However, since the channel resistance value is set as to meet the condition “h=0.2q/A” in the present embodiment, although the ink is supplemented at high-speed, the projection h is considerably smaller as compared to the prior art. Therefore, even though a sequential discharge is executed immediately after the arrival of the ink meniscus 24 to the exit level, there is neither an undesirable deformation of an ink drop nor development of low-speed satellites. Moreover, since an ink overflow hardly occurs, there is no deterioration in the printing quality caused by the irregularity in the discharge direction, and also, no discharge error is caused by a bubble.

Further, since the projection h of the ink meniscus 24 is considerably smaller as compared to the prior art, the periodic damping time of the meniscus 24 becomes extremely short as shown in FIG. 10, and thereby the unfavorable effect of the vibration to be caused at the subsequent discharge is avoided. In the figure, t1 represents the time for the ink meniscus 24 to reach the exit level of the ink outlet 14.

Therefore, by driving the ink jet print head 2 under the condition of 0.9×t1<tmin<1.1×t1, in which t1 represents a time for the ink meniscus 24 to reach the exit level of the ink outlet 14 and tmin represents a minimum operation period of the ink jet print head 2, the discharge interval is minimized with the excellent discharge performance kept, and as a result, a high-speed printing is achieved.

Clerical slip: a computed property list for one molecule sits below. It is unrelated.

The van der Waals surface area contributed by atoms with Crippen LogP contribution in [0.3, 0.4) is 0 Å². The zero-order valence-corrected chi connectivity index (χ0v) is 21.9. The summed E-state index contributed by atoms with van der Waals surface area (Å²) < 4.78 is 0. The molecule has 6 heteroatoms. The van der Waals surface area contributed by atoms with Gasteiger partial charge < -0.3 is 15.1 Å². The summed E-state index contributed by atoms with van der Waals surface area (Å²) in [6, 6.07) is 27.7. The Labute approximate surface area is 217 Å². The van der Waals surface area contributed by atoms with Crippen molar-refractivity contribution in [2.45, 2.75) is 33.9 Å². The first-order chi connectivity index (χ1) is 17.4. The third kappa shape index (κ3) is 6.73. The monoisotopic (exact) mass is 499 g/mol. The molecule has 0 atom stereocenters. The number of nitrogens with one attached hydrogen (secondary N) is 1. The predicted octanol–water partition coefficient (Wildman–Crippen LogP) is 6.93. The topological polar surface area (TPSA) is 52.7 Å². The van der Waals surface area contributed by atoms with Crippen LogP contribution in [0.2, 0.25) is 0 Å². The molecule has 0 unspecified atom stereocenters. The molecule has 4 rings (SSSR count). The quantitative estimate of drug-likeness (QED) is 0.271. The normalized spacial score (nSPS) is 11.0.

With the constitution described above, the measurement data of the present embodiment is compared with that of the conventional case as shown in FIG. 11.

As it is clear from FIG. 11, according to the ink jet print head of the present embodiment, a printing without dispersion is permitted in high-speed, which is almost twice the speed of the conventional print head.

While each associated member is illustrated in a particular shape in the embodiment, the present invention is not to be restricted by them, for example, the shape of the ink outlet 14 can be defined to a polygon or other. As long as the above-mentioned condition is satisfied, the elements are permitted to be properly selected and exchanged.

According to the present invention, there is provided an excellent ink jet print head which enables a non-dispersed high-speed printing without additional members or devices.

While the present invention has been described with reference to the particular illustrative embodiment, it is not to be restricted by this embodiment but only by the appended claims. It is to be appreciated that those skilled in the art can change or modify the embodiment without departing from the scope and spirit of the present invention.

Patent Citations
Cited PatentFiling datePublication dateApplicantTitle
US5202659Feb 4, 1992Apr 13, 1993Dataproducts, CorporationMethod and apparatus for selective multi-resonant operation of an ink jet controlling dot size
US5389962Dec 9, 1991Feb 14, 1995Ricoh Company, Ltd.Ink jet recording head assembly
US5420618May 8, 1992May 30, 1995Ricoh Company, Ltd.Ink jet recording method and apparatus having drop size control by using plural control electrodes
US5657060Jun 7, 1995Aug 12, 1997Ricoh Company, Ltd.Ink jet recording head having means for controlling ink droplets
US6290338 *Dec 14, 1998Sep 18, 2001Nec CorporationInk jet print head
Classifications
U.S. Classification347/65
International ClassificationB41J2/05, B41J2/14, B41J2/01
Cooperative ClassificationB41J2002/14387, B41J2002/14475, B41J2/1404, B41J2202/11, B41J2/01, B41J2/1433, B41J2202/03
European ClassificationB41J2/01, B41J2/14G, B41J2/14B2G